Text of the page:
Updated: July 29, 2015 2:46:31 pm
Former captain Ricky Ponting believes Australia were wrong to leave wicketkeeper Brad Haddin out of the team for the third Ashes Test and says they will miss his experience when it starts at Edgbaston later on Wednesday. (Full Coverage | Fixtures | Photos)
Ponting’s successor Michael Clarke confirmed on Tuesday selectors had decided to retain Peter Nevill as gloveman after Haddin missed the second Test to be at his sick daughter’s side in hospital.
Like many, Ponting believes the 37-year-old may have played his 66th and final Test in the defeat to England in Cardiff which opened the series.
“Hadds has been the heart and soul of the team since taking over from Adam Gilchrist,” Ponting wrote in a column in The Australian on Wednesday.
“He is a good gloveman, can be an important batsman and he keeps the team on its toes in the field.
“He is a hard man and renowned for a bit of chirp but if you look closely the last couple of years he generally has a smile on his face. He loves the game.
“He is a broken finger away from recall so this may not be the end for him, but I suspect we won’t see him again and I am a little concerned that the team may miss him more than they expect. I hope I am wrong.”
Ponting, while conceding that Nevill was a “good keeper” who “looked tidy” on debut at Lord’s without being “exceptional”, said Haddin’s contribution with the bat in the 5-0 sweep of England in the 2013-4 Ashes series showed his importance.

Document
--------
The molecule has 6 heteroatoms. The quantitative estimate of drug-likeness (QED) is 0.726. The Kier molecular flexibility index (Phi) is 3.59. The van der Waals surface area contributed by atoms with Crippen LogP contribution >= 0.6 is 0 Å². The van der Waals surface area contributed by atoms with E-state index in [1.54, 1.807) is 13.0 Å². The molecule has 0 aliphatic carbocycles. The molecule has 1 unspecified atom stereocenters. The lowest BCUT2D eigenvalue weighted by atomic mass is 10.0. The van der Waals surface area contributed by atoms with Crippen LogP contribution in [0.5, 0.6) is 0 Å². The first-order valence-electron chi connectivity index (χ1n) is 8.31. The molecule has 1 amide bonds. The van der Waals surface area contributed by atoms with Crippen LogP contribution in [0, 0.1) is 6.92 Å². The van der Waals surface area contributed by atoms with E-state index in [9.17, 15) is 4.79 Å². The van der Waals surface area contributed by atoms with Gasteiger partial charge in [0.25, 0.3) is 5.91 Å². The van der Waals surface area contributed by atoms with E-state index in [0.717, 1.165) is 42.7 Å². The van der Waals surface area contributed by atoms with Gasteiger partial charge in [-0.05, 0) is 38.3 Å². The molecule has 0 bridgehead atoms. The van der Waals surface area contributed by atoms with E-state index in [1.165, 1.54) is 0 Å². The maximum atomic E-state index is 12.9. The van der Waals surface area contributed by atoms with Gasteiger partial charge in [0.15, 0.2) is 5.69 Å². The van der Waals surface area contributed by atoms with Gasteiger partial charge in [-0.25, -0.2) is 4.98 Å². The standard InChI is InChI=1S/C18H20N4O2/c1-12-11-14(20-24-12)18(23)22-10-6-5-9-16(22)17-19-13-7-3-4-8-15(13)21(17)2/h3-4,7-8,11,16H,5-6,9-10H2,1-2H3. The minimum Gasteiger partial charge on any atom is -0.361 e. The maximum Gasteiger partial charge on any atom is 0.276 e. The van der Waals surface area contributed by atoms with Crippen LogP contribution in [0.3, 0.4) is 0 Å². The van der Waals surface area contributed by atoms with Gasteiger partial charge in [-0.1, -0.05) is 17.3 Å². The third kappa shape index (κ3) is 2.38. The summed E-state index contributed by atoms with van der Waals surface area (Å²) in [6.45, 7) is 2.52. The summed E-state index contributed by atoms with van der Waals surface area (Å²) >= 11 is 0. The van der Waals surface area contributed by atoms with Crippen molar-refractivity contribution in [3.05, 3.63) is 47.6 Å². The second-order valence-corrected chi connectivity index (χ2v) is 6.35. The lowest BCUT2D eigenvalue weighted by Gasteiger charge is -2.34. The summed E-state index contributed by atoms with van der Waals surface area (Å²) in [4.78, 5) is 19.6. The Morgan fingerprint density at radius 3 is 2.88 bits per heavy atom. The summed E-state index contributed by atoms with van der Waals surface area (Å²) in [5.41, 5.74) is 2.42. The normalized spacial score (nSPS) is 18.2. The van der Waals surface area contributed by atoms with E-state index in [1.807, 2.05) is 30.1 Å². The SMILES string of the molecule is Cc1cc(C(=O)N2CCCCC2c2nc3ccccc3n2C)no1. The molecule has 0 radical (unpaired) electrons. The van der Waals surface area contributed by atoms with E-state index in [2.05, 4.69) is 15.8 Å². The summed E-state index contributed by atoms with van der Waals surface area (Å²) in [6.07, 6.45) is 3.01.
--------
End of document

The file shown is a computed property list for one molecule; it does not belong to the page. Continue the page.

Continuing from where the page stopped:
“Brad’s batting has been critical to the team on many occasions but none more so than in the last Ashes. He scored 493 runs at an average of 62 and was just behind David Warner who scored 523 from two more innings,” Ponting added.
“It is in a series like that that his experience and value to the team came through. In the hard moments Brad always seemed to dig in. It is hard to remember him not batting in that series as he was involved in so many important partnerships.”
While Ponting was “disappointed” by a decision that did not “sit right” with him, another Australian Test great Matthew Hayden was more forthright in his condemnation.
“After the hell he’s gone through, it is outrageous that Brad Haddin hasn’t gotten his spot back for the third Ashes Test,” the former Test opener wrote in a column on news.com.au.
“It doesn’t say much for the family-first policy if Brad puts his family first and all of a sudden he’s out. Sometimes the heart has to play a part in selection.”
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